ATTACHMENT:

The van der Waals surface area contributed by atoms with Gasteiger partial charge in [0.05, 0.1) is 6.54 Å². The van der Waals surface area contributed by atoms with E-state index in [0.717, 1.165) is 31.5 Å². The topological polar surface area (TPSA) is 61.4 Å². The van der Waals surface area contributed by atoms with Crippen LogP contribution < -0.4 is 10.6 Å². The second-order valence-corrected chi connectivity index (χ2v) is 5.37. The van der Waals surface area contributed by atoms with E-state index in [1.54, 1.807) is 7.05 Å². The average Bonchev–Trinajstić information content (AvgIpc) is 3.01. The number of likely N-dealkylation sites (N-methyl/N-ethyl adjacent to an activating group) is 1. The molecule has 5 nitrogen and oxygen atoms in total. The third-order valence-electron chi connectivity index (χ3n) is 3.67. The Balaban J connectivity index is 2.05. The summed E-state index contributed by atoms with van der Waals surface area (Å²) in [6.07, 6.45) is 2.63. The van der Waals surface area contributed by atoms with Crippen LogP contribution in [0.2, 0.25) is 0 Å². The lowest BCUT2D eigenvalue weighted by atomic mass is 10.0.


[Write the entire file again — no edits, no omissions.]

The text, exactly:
The van der Waals surface area contributed by atoms with Gasteiger partial charge in [0.05, 0.1) is 6.54 Å². The van der Waals surface area contributed by atoms with E-state index in [0.717, 1.165) is 31.5 Å². The topological polar surface area (TPSA) is 61.4 Å². The van der Waals surface area contributed by atoms with Crippen LogP contribution < -0.4 is 10.6 Å². The second-order valence-corrected chi connectivity index (χ2v) is 5.37. The van der Waals surface area contributed by atoms with E-state index in [1.54, 1.807) is 7.05 Å². The average Bonchev–Trinajstić information content (AvgIpc) is 3.01. The number of likely N-dealkylation sites (N-methyl/N-ethyl adjacent to an activating group) is 1. The molecule has 5 nitrogen and oxygen atoms in total. The third-order valence-electron chi connectivity index (χ3n) is 3.67. The Balaban J connectivity index is 2.05. The summed E-state index contributed by atoms with van der Waals surface area (Å²) in [6.07, 6.45) is 2.63. The van der Waals surface area contributed by atoms with Crippen LogP contribution in [0.2, 0.25) is 0 Å². The lowest BCUT2D eigenvalue weighted by atomic mass is 10.0.